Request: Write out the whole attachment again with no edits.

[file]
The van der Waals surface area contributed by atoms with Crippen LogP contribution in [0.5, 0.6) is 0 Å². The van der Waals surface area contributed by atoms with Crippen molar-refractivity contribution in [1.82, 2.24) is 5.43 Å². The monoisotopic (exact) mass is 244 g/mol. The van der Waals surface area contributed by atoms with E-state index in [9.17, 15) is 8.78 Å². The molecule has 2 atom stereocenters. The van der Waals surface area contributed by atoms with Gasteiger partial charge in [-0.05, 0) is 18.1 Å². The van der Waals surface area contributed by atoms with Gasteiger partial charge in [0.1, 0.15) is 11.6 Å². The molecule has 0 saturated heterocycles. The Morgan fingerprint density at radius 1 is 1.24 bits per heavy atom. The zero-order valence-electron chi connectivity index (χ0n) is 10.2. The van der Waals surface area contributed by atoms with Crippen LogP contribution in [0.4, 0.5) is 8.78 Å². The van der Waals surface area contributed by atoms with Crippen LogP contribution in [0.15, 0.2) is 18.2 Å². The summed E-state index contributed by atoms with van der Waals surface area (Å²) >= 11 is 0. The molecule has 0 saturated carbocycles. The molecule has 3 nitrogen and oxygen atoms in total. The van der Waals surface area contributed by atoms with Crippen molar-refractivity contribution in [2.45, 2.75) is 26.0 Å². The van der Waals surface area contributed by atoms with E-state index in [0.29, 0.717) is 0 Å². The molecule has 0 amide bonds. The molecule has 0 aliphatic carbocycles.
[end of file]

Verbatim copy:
The van der Waals surface area contributed by atoms with Crippen LogP contribution in [0.5, 0.6) is 0 Å². The van der Waals surface area contributed by atoms with Crippen molar-refractivity contribution in [1.82, 2.24) is 5.43 Å². The monoisotopic (exact) mass is 244 g/mol. The van der Waals surface area contributed by atoms with E-state index in [9.17, 15) is 8.78 Å². The molecule has 2 atom stereocenters. The van der Waals surface area contributed by atoms with Gasteiger partial charge in [-0.05, 0) is 18.1 Å². The van der Waals surface area contributed by atoms with Gasteiger partial charge in [0.1, 0.15) is 11.6 Å². The molecule has 0 saturated heterocycles. The Morgan fingerprint density at radius 1 is 1.24 bits per heavy atom. The zero-order valence-electron chi connectivity index (χ0n) is 10.2. The van der Waals surface area contributed by atoms with Crippen LogP contribution in [0.4, 0.5) is 8.78 Å². The van der Waals surface area contributed by atoms with Crippen LogP contribution in [0.15, 0.2) is 18.2 Å². The summed E-state index contributed by atoms with van der Waals surface area (Å²) >= 11 is 0. The molecule has 0 saturated carbocycles. The molecule has 3 nitrogen and oxygen atoms in total. The van der Waals surface area contributed by atoms with Crippen molar-refractivity contribution in [2.45, 2.75) is 26.0 Å². The van der Waals surface area contributed by atoms with E-state index in [0.29, 0.717) is 0 Å². The molecule has 0 amide bonds. The molecule has 0 aliphatic carbocycles.